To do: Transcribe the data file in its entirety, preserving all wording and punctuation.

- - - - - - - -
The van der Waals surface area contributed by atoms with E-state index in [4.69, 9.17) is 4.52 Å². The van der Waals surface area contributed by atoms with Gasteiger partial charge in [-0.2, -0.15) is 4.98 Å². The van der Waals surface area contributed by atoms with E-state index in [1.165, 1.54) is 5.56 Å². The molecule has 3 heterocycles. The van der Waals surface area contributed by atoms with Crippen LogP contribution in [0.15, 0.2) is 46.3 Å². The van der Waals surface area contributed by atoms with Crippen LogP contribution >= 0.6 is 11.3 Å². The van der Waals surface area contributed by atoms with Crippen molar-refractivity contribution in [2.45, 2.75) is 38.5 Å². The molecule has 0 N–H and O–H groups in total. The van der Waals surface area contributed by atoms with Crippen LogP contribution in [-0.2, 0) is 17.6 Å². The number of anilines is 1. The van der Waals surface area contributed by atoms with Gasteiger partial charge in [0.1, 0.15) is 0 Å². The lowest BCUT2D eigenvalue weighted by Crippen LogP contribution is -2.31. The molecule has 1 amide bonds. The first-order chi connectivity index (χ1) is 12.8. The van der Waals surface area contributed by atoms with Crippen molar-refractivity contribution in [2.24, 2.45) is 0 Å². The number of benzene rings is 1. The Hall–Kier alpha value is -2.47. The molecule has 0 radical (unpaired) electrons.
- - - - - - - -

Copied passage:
The van der Waals surface area contributed by atoms with E-state index in [4.69, 9.17) is 4.52 Å². The van der Waals surface area contributed by atoms with Gasteiger partial charge in [-0.2, -0.15) is 4.98 Å². The van der Waals surface area contributed by atoms with E-state index in [1.165, 1.54) is 5.56 Å². The molecule has 3 heterocycles. The van der Waals surface area contributed by atoms with Crippen LogP contribution in [0.15, 0.2) is 46.3 Å². The van der Waals surface area contributed by atoms with Crippen LogP contribution >= 0.6 is 11.3 Å². The van der Waals surface area contributed by atoms with Crippen molar-refractivity contribution in [2.45, 2.75) is 38.5 Å². The molecule has 0 N–H and O–H groups in total. The van der Waals surface area contributed by atoms with Crippen LogP contribution in [-0.2, 0) is 17.6 Å². The number of anilines is 1. The van der Waals surface area contributed by atoms with Gasteiger partial charge in [0.1, 0.15) is 0 Å². The lowest BCUT2D eigenvalue weighted by Crippen LogP contribution is -2.31. The molecule has 1 amide bonds. The first-order chi connectivity index (χ1) is 12.8. The van der Waals surface area contributed by atoms with Crippen molar-refractivity contribution in [2.24, 2.45) is 0 Å². The number of benzene rings is 1. The Hall–Kier alpha value is -2.47. The molecule has 0 radical (unpaired) electrons.